How Long Germs Last on 9 Not-So-Common Surfaces

Every editorial product is independently selected, though we may be compensated or receive an affiliate commission if you buy something through our links. Ratings and prices are accurate and items are in stock as of time of publication.

Germs can live up to five days on some surfaces. Here's what to know and how to stay safe and healthy.

Viruses and other germs can linger on surfaces long after someone touches them. The length of time germs remain can range from a few hours to several days. (Yikes!)

Viruses and germs typically live longer on hard surfaces like plastic and stainless steel than porous surfaces like fabric and paper. That’s because porous materials are better at absorbing and trapping pathogens, making it harder to spread germs through touch. Viruses also live longer in lower temperatures, low humidity, and low sunlight. Here’s the difference between sanitizing and disinfecting.

Knowing how long germs live on different kinds of surfaces and how to properly disinfect those surfaces goes a long way toward keeping you and your family safe. Here are nine not-so-common surfaces worth knowing about.

Soles of Shoes

A recent study confirmed that viruses can live on the soles of shoes. Keep germs at bay by removing your shoes before entering your home and regularly washing, wiping or brushing them, according to the manufacturer’s instructions. Another option is to use antibacterial alcohol-based wipes to disinfect soles. Here are 10 mistakes you’re making with antibacterial wipes.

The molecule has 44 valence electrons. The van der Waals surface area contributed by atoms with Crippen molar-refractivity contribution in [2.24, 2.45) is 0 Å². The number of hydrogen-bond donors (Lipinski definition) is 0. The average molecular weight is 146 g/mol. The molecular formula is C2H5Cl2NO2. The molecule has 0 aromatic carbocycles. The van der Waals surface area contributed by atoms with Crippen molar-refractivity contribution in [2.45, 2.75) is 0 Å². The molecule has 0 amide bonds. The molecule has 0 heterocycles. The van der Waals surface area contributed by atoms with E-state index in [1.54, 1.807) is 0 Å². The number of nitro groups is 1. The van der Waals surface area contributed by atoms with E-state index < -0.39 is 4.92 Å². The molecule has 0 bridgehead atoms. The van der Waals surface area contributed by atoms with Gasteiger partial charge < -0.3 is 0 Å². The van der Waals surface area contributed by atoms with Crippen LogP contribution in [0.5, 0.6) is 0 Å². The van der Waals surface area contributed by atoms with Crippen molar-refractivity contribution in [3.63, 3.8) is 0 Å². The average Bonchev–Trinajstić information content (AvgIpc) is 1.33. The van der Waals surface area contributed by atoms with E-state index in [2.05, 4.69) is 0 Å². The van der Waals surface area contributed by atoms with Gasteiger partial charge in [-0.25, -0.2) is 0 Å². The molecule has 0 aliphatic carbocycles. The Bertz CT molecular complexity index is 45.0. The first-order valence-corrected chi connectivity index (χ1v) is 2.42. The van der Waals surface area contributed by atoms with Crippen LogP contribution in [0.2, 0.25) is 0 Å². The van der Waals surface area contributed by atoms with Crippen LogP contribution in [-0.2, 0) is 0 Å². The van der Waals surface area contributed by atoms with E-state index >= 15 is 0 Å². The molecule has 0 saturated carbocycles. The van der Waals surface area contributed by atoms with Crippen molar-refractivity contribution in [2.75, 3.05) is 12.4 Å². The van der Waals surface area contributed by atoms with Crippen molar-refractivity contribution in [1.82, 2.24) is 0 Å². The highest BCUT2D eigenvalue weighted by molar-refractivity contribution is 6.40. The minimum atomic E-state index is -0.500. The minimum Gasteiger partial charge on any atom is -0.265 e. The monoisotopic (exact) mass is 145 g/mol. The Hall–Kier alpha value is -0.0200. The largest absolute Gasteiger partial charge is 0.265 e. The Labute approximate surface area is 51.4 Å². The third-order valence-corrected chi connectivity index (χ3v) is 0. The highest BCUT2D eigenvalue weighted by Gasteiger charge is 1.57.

Dog Leashes

Most dog leashes are made of cotton or nylon and contain a metal clip. Plastic may also be a part of the mix, especially if you have a retractable dog leash. Germs can live up to five days on metal, three days on plastic and several hours on fabric. Your best bet is to avoid touching your face while using the leash and to follow the Centers for Disease Control and Prevention (CDC) guidelines to wash your hands with warm water and soap for 20 seconds after taking your dog for a walk. You can also hand-wash most dog leashes in a basin of hot water mixed with one tablespoon of dog shampoo. Let the leash soak for ten minutes, rinse, and air dry. Here’s why you should start cleaning your dog’s leash.

Dogs Themselves

Good news: There’s no evidence that dogs can give you a virus or other infection. So there’s no need to bathe them obsessively. Also, skip outfitting them with a face mask — besides looking funny, it could create breathing difficulties for your pup. That said, the CDC does recommend washing your hands before and after touching your pet. Those looking to play it extra safe can clean their dogs’ paws with water and dog shampoo or with paw wipes like Pogi’s Grooming Wipes.

Reusable Grocery Bags

Besides harboring viruses for several hours, reusable grocery bags can also play host to bacteria such as E. Coli, yeast, and mold. For that reason, it’s recommended you clean your reusable grocery bags after every use. (If you’re immunocompromised or especially worried about getting sick, you might consider switching to disposable grocery bags.) Learn how to clean every kind of reusable grocery bag.

Steering Wheels